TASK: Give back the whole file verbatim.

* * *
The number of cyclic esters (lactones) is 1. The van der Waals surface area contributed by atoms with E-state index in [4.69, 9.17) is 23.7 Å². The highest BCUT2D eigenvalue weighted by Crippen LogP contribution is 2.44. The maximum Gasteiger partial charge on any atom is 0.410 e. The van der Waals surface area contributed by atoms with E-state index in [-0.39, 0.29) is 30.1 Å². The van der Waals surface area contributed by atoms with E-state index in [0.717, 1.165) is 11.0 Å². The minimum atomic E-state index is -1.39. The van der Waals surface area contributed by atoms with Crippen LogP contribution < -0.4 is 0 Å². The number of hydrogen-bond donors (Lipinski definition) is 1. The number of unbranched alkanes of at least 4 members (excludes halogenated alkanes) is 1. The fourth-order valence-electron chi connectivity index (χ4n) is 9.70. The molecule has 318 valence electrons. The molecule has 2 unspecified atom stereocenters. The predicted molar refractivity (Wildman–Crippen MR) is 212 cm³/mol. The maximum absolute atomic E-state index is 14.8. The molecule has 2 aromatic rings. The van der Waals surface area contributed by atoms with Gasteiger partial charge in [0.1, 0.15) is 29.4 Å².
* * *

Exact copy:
The number of cyclic esters (lactones) is 1. The van der Waals surface area contributed by atoms with E-state index in [4.69, 9.17) is 23.7 Å². The highest BCUT2D eigenvalue weighted by Crippen LogP contribution is 2.44. The maximum Gasteiger partial charge on any atom is 0.410 e. The van der Waals surface area contributed by atoms with E-state index in [-0.39, 0.29) is 30.1 Å². The van der Waals surface area contributed by atoms with E-state index in [0.717, 1.165) is 11.0 Å². The minimum atomic E-state index is -1.39. The van der Waals surface area contributed by atoms with Crippen LogP contribution < -0.4 is 0 Å². The number of hydrogen-bond donors (Lipinski definition) is 1. The number of unbranched alkanes of at least 4 members (excludes halogenated alkanes) is 1. The fourth-order valence-electron chi connectivity index (χ4n) is 9.70. The molecule has 318 valence electrons. The molecule has 2 unspecified atom stereocenters. The predicted molar refractivity (Wildman–Crippen MR) is 212 cm³/mol. The maximum absolute atomic E-state index is 14.8. The molecule has 2 aromatic rings. The van der Waals surface area contributed by atoms with Gasteiger partial charge in [0.1, 0.15) is 29.4 Å².